The Ulster & Delaware Railroad crossed the Catskills from Kingston Point on the Hudson, to Oneonta in the Susquehanna Valley. Chartered in 1866 as the Rondout & Oswego, and reorganized in 1872 as the New York, Kingston & Syracuse, it became the Ulster & Delaware in 1875, and was completed to Oneonta in 1900.More
February 2010 gave us 14-16 inches of ice on the mill pond. Check out this slideshow filled with photos of all the fun the day had in store!More
Mountains, streams and thick forests made the interior of New York State difficult to reach. In 1753 Catskill explorer and pioneer, Gideon Hawley described the landscape as “obstructed by fallen trees, old logs, miry places, pointed rock and entangling roots.”
Gideon Hawley as quoted by Seymour Dunbar in A History of Travel in America
As European settlers pushed farther westward in search of more land, they made their way down the Susquehanna River, following trails made by Native Americans and marks on trees made by the few settlers that had gone before them.
After the Revolutionary war, there was an increase in westward migration, creating a need for new and better roads as the existing trails were not wide enough to accommodate wagons. In response, NYS attempted to improve existing roads using money raised from lotteries. In August 1790, hired by the State, Surveyor C. Gelston set out to map and evaluate the condition of a route from Wattles Ferry on the Susquehanna River to Catskill on the Hudson River by way of Windham.
The lotteries failed to raise sufficient funds and the State turned to chartering turnpikes, roads owned and maintained by private companies, instead.More
While Delaware County was primarily known as an agricultural region during the nineteenth and twentieth centuries, many hundreds of industrial concerns were also located within its boundaries. That early manufacturing was located in a rural area should be of no surprise, for those industries located in the county were largely based on the available natural resources and dependent on the motive power provided by water.
Highlighted below are some of the main industrial operations that were located within Delaware County.
Lumbering was one of the largest early industries of Delaware County. For the region’s earliest white settlers the land needed to be cleared before farming could begin. It was soon discovered that the lumber had a great market in river cities such as Philadelphia and that rafting was the best way to get the lumber there.
“The timber, which was looked upon as a hindrance to agricultural progress, was thus removed, becoming a source of profit and making way for the work of underbrushing, grubbing and cultivation, which could not have been prosecuted until its removal.”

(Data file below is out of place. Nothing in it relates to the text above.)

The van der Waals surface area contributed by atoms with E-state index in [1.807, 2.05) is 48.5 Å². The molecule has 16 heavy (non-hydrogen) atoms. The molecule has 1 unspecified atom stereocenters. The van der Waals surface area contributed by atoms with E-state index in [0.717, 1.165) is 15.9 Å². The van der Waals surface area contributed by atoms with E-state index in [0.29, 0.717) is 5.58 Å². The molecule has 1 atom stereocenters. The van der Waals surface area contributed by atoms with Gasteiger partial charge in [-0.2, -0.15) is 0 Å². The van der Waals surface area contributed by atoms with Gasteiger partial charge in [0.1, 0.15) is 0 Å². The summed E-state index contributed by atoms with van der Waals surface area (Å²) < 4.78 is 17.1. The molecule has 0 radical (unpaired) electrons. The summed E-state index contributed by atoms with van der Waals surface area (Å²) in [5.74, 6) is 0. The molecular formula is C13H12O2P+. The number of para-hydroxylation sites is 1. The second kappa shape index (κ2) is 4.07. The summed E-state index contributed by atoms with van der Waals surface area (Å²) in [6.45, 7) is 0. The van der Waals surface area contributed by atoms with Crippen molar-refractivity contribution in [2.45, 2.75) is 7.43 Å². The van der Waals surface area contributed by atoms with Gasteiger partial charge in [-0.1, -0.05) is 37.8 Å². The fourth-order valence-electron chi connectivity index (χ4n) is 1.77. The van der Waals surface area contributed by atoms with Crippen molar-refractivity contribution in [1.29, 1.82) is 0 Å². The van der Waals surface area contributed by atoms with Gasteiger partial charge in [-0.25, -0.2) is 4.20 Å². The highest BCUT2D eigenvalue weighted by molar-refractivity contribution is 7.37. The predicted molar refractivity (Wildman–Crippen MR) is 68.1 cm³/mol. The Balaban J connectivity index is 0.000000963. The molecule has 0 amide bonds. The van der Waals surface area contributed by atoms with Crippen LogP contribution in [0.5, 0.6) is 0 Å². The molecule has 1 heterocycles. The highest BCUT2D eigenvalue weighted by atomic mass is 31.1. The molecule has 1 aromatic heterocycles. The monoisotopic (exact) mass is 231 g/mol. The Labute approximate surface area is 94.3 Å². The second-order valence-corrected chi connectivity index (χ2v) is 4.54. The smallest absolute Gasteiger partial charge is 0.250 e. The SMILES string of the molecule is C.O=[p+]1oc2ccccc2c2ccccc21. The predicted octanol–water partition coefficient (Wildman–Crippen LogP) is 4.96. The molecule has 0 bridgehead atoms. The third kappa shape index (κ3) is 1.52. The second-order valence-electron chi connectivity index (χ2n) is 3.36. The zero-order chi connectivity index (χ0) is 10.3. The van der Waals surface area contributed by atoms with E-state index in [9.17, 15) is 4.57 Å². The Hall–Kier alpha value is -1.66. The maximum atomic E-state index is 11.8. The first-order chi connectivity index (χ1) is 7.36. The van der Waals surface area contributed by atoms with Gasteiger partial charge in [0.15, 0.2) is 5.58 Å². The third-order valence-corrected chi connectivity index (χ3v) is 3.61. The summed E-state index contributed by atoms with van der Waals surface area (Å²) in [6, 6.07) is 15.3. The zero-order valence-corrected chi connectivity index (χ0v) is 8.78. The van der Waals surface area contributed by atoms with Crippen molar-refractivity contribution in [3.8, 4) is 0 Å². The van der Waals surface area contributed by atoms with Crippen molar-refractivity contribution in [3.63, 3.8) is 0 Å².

From The History of Delaware County, 1797 – 1880 by Munsells
It is believed that blacksmithing began sometime between 6,000 and 3,300 years ago, and that the first people to forge iron into useful implements may have been Egyptians. It was not long before such a valuable craft would spread to Greece, Eastern Europe, and later to Western Europe and Great Britain. The first Europeans to explore and later settle the New World brought the craft of blacksmithing with them to America’s shores.
Although blacksmithing has been practiced for a very long time, there was a period during the latter part of the Industrial Revolution when it was no longer necessary to have people do the work that could be accomplished by machines. Sadly, the art and craft of blacksmithing seemed destined for extinction. In the last several decades, however, blacksmithing has re-emerged as a means to produce works of art and beautifully handcrafted ironware.More
Black cherry (Prunus serotina), also known as wild black cherry, rum cherry and mountain black cherry, is found throughout most of the eastern United States. Most at home in the Allegheny Mountains of Pennsylvania and West Virginia, and in New York State, it can be found growing on a wide variety of sites: all those except for ones that display extreme wet or dry conditions. Common in the Catskills, black cherry can be seen growing at altitudes up to 3,200 feet and scattered throughout the valleys. Like other species, black cherry tells us something about the history of that forest. Being shade intolerant, it prefers to grow in open sunlight, and its presence tells us of a past disturbance that opened up or cleared the forest of the over-story allowing more sunlight to hit the forest floor. Because disturbances might include windstorm, logging or fire, this cherry is often found growing in areas that were once open pasture, or high up on ridges that are exposed to high winds.More
One can tell a lot about the past history of an area by the trees that are both alive and dead. One location where I hunt each fall is near a large river. Here, the soils are deep, rich and loamy. Large trees consisting of black walnut, shagbark hickory, red oak, white ash, sugar and red maple, and American elm dominate the overstory. But this was not always the case, and on the forest floor are clues as to what this area was like not too long ago. Beneath the large trees an old stone wall runs through the middle of the forest and the bark of dead cedar trees can be seen lying on the ground next to it. The presence of the two reveals much about the area’s history: the stone wall indicates an agricultural past, while the cedar indicates its abandonment.More
Welcome to the Delaware & Ulster Railroad, located on Route 28 in Arkville, New York in the heart of beautiful Delaware County. The Delaware and Ulster is an excursion train that combines railroad nostalgia with scenic rides through New Yorks legendary Catskill Mountains.More